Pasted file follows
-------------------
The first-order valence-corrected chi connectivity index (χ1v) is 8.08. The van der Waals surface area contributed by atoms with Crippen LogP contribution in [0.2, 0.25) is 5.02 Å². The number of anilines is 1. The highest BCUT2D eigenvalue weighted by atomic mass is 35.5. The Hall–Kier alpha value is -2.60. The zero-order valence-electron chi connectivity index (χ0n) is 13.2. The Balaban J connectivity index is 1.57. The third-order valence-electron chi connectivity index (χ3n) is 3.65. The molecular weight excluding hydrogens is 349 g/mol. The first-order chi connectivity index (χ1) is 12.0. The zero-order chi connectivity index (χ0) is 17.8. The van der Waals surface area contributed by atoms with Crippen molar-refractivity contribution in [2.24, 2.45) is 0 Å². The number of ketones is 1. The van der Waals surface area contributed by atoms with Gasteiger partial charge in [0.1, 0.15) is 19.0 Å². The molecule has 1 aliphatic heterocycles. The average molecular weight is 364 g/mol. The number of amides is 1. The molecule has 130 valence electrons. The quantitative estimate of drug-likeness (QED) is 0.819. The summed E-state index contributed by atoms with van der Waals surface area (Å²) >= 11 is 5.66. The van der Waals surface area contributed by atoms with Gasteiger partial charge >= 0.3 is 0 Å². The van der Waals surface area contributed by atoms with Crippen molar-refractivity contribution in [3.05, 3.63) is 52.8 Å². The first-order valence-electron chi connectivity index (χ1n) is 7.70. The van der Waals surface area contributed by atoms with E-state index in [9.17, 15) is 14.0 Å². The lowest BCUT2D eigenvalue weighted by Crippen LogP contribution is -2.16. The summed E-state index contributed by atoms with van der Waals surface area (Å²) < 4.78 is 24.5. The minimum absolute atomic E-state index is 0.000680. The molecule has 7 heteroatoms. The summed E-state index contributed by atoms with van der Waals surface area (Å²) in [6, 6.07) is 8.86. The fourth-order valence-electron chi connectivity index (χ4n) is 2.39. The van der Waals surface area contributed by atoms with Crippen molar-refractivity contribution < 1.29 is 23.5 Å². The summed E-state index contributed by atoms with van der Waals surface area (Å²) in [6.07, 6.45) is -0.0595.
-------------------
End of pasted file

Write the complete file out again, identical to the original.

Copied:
The first-order valence-corrected chi connectivity index (χ1v) is 8.08. The van der Waals surface area contributed by atoms with Crippen LogP contribution in [0.2, 0.25) is 5.02 Å². The number of anilines is 1. The highest BCUT2D eigenvalue weighted by atomic mass is 35.5. The Hall–Kier alpha value is -2.60. The zero-order valence-electron chi connectivity index (χ0n) is 13.2. The Balaban J connectivity index is 1.57. The third-order valence-electron chi connectivity index (χ3n) is 3.65. The molecular weight excluding hydrogens is 349 g/mol. The first-order chi connectivity index (χ1) is 12.0. The zero-order chi connectivity index (χ0) is 17.8. The van der Waals surface area contributed by atoms with Crippen molar-refractivity contribution in [2.24, 2.45) is 0 Å². The number of ketones is 1. The van der Waals surface area contributed by atoms with Gasteiger partial charge in [0.1, 0.15) is 19.0 Å². The molecule has 1 aliphatic heterocycles. The average molecular weight is 364 g/mol. The number of amides is 1. The molecule has 130 valence electrons. The quantitative estimate of drug-likeness (QED) is 0.819. The summed E-state index contributed by atoms with van der Waals surface area (Å²) >= 11 is 5.66. The van der Waals surface area contributed by atoms with Gasteiger partial charge >= 0.3 is 0 Å². The van der Waals surface area contributed by atoms with Crippen molar-refractivity contribution in [3.05, 3.63) is 52.8 Å². The first-order valence-electron chi connectivity index (χ1n) is 7.70. The van der Waals surface area contributed by atoms with E-state index in [9.17, 15) is 14.0 Å². The lowest BCUT2D eigenvalue weighted by Crippen LogP contribution is -2.16. The summed E-state index contributed by atoms with van der Waals surface area (Å²) < 4.78 is 24.5. The minimum absolute atomic E-state index is 0.000680. The molecule has 7 heteroatoms. The summed E-state index contributed by atoms with van der Waals surface area (Å²) in [6, 6.07) is 8.86. The fourth-order valence-electron chi connectivity index (χ4n) is 2.39. The van der Waals surface area contributed by atoms with Crippen molar-refractivity contribution < 1.29 is 23.5 Å². The summed E-state index contributed by atoms with van der Waals surface area (Å²) in [6.07, 6.45) is -0.0595.